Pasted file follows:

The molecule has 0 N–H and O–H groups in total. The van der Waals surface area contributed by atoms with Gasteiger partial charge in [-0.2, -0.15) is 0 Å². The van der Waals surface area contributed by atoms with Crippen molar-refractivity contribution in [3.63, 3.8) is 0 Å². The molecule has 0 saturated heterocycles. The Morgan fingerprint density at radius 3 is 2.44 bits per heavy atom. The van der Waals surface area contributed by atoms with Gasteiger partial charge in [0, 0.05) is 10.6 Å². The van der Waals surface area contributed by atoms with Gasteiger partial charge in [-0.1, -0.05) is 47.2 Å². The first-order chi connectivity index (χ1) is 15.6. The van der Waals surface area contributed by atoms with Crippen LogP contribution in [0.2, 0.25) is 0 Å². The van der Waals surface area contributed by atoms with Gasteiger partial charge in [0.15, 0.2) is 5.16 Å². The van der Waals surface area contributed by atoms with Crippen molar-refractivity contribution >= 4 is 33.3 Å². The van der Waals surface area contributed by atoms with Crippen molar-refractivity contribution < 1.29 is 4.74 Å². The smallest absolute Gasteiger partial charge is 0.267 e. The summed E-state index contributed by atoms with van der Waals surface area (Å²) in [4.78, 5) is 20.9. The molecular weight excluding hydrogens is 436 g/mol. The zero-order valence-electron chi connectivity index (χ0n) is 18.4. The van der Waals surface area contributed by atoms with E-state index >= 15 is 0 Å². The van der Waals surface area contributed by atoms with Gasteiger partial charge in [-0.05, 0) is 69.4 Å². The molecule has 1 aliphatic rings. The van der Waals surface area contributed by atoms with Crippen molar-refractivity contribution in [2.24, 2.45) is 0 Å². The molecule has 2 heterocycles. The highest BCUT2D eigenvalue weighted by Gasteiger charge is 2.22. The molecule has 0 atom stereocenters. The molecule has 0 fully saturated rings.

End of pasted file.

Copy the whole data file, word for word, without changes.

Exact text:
The molecule has 0 N–H and O–H groups in total. The van der Waals surface area contributed by atoms with Gasteiger partial charge in [-0.2, -0.15) is 0 Å². The van der Waals surface area contributed by atoms with Crippen molar-refractivity contribution in [3.63, 3.8) is 0 Å². The molecule has 0 saturated heterocycles. The Morgan fingerprint density at radius 3 is 2.44 bits per heavy atom. The van der Waals surface area contributed by atoms with Gasteiger partial charge in [0, 0.05) is 10.6 Å². The van der Waals surface area contributed by atoms with Gasteiger partial charge in [-0.1, -0.05) is 47.2 Å². The first-order chi connectivity index (χ1) is 15.6. The van der Waals surface area contributed by atoms with Crippen LogP contribution in [0.2, 0.25) is 0 Å². The van der Waals surface area contributed by atoms with Gasteiger partial charge in [0.15, 0.2) is 5.16 Å². The van der Waals surface area contributed by atoms with Crippen molar-refractivity contribution >= 4 is 33.3 Å². The van der Waals surface area contributed by atoms with Crippen molar-refractivity contribution < 1.29 is 4.74 Å². The smallest absolute Gasteiger partial charge is 0.267 e. The summed E-state index contributed by atoms with van der Waals surface area (Å²) in [4.78, 5) is 20.9. The molecular weight excluding hydrogens is 436 g/mol. The zero-order valence-electron chi connectivity index (χ0n) is 18.4. The van der Waals surface area contributed by atoms with E-state index >= 15 is 0 Å². The van der Waals surface area contributed by atoms with Gasteiger partial charge in [-0.05, 0) is 69.4 Å². The molecule has 1 aliphatic rings. The van der Waals surface area contributed by atoms with Crippen molar-refractivity contribution in [2.24, 2.45) is 0 Å². The molecule has 2 heterocycles. The highest BCUT2D eigenvalue weighted by Gasteiger charge is 2.22. The molecule has 0 atom stereocenters. The molecule has 0 fully saturated rings.